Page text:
Thursday, April 16

First journalists, now students?!!

Last night, I got an e-mail with the following attachment:

The head of the south regional office of Dalga Youth Movement Parviz Azimov has faced various prosecution and pressure by university authorities due to his articles and current acitivities. Finally, on February 27th he was expeled from Lankaran State University with false accusation. We would like to remind that, Parviz Azimov studies at the fourth grade at above-mentioned university and has not had any problems so far. University authorities, who could not find any evidences about his education, orginazed false sabotage against him. They accused him in alleged fight at the university and expeled him.

As Dalga Youth Movement we urgently request to stop this illegitimate act, to restore Parviz Azimov’s education at the university, and we want people who organized this sabotage against him apolagize. We state that we will use any possible means to restore justice and to defend Parviz Azimov’s rights. We call everybody to support us in our way of defending the law and human rights. We demand the related organs to fulfill their duties.

These variations of different accusations simply do not stop (I sometimes think that there is a person in charge of some sort of creativity department on accusations). With journalists it was easier, anything from terrorism involvement to treason accusations, followed by imprisonment and a sentence but with a fourth year university student who unlike his other peers chose to speak out it would have been a little too much if he was accused of things as such, so instead, he was thrown out of the university.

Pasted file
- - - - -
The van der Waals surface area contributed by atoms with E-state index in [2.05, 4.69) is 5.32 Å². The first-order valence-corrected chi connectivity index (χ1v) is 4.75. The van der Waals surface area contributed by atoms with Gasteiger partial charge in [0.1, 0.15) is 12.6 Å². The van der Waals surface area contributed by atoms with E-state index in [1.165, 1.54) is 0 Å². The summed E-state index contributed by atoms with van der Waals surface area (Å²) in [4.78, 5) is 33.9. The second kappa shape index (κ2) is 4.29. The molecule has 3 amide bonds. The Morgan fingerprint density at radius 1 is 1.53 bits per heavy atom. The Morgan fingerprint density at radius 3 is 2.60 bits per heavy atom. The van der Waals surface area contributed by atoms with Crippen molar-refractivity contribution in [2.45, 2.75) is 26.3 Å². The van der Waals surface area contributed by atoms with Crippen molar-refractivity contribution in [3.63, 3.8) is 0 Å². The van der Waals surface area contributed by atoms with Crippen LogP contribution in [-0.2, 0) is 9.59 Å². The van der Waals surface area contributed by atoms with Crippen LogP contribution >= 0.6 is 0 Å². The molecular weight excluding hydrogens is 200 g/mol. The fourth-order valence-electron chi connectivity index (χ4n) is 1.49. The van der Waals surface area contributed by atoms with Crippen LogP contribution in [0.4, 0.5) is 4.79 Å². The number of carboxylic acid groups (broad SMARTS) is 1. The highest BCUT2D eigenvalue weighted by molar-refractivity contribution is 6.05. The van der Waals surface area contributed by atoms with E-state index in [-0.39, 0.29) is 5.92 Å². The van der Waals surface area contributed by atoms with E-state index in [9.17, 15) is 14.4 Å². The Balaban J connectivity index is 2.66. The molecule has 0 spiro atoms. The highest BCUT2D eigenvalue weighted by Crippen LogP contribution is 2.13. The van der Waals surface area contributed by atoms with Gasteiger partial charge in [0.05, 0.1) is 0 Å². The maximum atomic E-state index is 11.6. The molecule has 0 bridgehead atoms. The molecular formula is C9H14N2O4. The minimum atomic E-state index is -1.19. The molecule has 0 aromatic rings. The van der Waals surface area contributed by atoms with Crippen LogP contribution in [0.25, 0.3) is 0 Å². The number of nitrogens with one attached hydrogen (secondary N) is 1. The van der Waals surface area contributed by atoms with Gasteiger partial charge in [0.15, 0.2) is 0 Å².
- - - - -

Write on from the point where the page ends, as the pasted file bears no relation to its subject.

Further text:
This incident reminds me of an event that took place few months back when I was asked to give a short presentation to a group of foreign exchange students on Azerbaijani culture. The conversation then turned into Q&A session, where we started talking about politics and general situation in the country. I answered each of their questions with honesty. Well, it turned out that none of the profs who were sitting in the room were pleased with my honesty (even though students were very happy). Nothing happened to me, well, except I was never asked to give another presentation by those people to another group of students. 

Its like pushing the "mute" button- you press it and there is no more sound! Will someone take that remote control and throw it away?! I wish it was that easy...


Onnik Krikorian said...

Thoughts on the Road has more:

Parviz was one of my best students while I was in Azerbaijan. He was the only one of my students to actually produce articles about corruption in the nation's education system. I had quite a few students who spoke about it - but naturally it was a very daunting subject to tackle. Many of my students were still studying at universities - so really digging into this subject could be dangerous for their academic careers.

Young journalist suffers consequences for rocking boat

Maka B said...

Thank you Arzu and Parviz for your honesty and bravery. As a former Peace Corps Volunteer in Azerbaijan as well as former English teacher, I can understand the system in which this is happening very intimately. I thank you for this blog and look forward to reading it often.
Azerbaycana eshq olsun, ok amma daha vacib heqiqeti eshq olsun Azerbaycanda.